Although the origin of the term “lazy liters” is unclear, it accurately describes the tactic employed by the Ford V8 that won Le Mans back-to-back in 1966 and 1967. The Ferrari P3 and P4 prototypes, Ford’s main competitors at the time, had high-tech, over-strung V12s that revved above 8,000 rpm. In contrast, the Ford racing engine was heavily influenced by the production Galaxie 427 V8, which was available to the public. It was more than enough for the large, gently strained Ford to cruise around at a maximum of 6400 rpm and still produce better than 485 horsepower, thanks to its 7 liter displacement, which was more than double the displacement of the Italian thoroughbreds’ 4 liters.
The world’s quickest prototype racers were beaten by a humble Detroit V8, so of course there were some tactics involved. But back then, Ford was kind enough to record their endeavors in a stack of SAE papers, which we used extensively in our story.
Aluminum cylinder heads, intake manifold, water pump, and timing cover, along with a cast magnesium oil pan, were used to decrease the weight of the massive FE-series passenger car V8. Thanks to the lightweight components, the engine’s weight dropped from 685 to 555 pounds, which is much more manageable. However, a dry sump oiling system added 25 pounds, bringing the total weight down to 580 pounds. The 427 SOHC V8 was investigated by Ford for the Le Mans program, but it was deemed too heavy and cumbersome; in contrast, the regular 427 medium-riser easily achieved the output targets.
Although the Le Mans dry-sump configuration was innovative in that it housed the pressure and scavenge pumps within the oil pan rather than on an outside pump and drive belt, it nevertheless offered the same advantages of a dry sump, such as lower ground clearance and better lubrication when cornering at high loads. Harold Droste, a master of carburetors for Holley and Ford, designed unique center-pivoting float bowls for the 780 cfm four-barrel to control fuel slosh while cornering. This setup quickly transformed into the now-familiar Holley center-hung float chamber, which was once known as the Le Mans float bowl.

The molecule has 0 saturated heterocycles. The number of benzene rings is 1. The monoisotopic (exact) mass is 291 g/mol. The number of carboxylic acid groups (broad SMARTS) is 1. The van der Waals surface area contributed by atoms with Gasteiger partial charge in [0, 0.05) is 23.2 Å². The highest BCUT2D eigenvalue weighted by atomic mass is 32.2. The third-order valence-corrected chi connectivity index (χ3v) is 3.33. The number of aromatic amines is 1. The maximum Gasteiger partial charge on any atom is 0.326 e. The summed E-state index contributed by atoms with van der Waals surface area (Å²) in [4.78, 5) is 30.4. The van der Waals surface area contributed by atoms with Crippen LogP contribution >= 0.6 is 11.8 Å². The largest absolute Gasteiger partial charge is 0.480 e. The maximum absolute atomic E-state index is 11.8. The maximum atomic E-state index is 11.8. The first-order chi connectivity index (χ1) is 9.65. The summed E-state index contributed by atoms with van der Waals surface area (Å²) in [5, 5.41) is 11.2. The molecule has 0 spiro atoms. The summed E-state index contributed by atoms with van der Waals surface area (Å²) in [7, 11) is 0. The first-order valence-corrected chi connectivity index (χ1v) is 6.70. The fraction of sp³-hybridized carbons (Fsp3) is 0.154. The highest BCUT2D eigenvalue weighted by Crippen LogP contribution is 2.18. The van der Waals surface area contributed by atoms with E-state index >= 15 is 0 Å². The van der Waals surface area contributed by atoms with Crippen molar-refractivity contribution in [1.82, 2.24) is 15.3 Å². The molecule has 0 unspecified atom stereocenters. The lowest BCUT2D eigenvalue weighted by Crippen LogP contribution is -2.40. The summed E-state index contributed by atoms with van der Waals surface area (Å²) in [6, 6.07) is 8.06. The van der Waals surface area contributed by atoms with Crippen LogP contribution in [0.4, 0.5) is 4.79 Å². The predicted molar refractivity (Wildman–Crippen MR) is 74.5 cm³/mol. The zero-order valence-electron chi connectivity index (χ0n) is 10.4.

The Le Mans engine’s extremely moderate state of tune is another startling feature. Because the aluminum heads had steel valve seat inserts, the compression ratio was 10.5:1, which was lower than the factory 425 horsepower Galaxie V8. The intake and exhaust valves were also somewhat narrower than stock. It was said that the camshaft was a generic NASCAR part.
The combination’s one unusual part was the bundle-of-snakes exhaust header, which solved the problem of exhaust scavenging caused by a production-style cross-plane crank by crossing the tubes on opposite banks. Coventry Climax had utilized the setup a few years prior in Formula 1, and Ford made heavy use of it in its Indy and Le Mans campaigns in the 1960s.
In order to gauge the performance of the Le Mans V8, Ford created a prototype road-load dynamometer that could mimic the complex conditions found on the Daytona, Sebring, and Le Mans road courses. The legendary 1-2-3 finish by the Ford GTs in 1966 was propelled by an engine that produced 485 horsepower at 6400 rpm and 475 lb-ft of torque at 3600 rpm. The power was reported to be 520+ hp for 1967, thanks to two carburetors and some precision work.
In addition, the engine’s seven lazy liters allowed it to maximize its total efficiency by circling the circuit at speeds closer to its peak torque rpm. The 1967 Le Mans winning Foyt/Gurney Ford Mark IV prototype (picture above) not only took first place overall, but it also won the event’s Index of Thermal Efficiency, which is typically given to junior class small-displacement race cars. That outstanding accomplishment is still acknowledged at Le Mans to this day.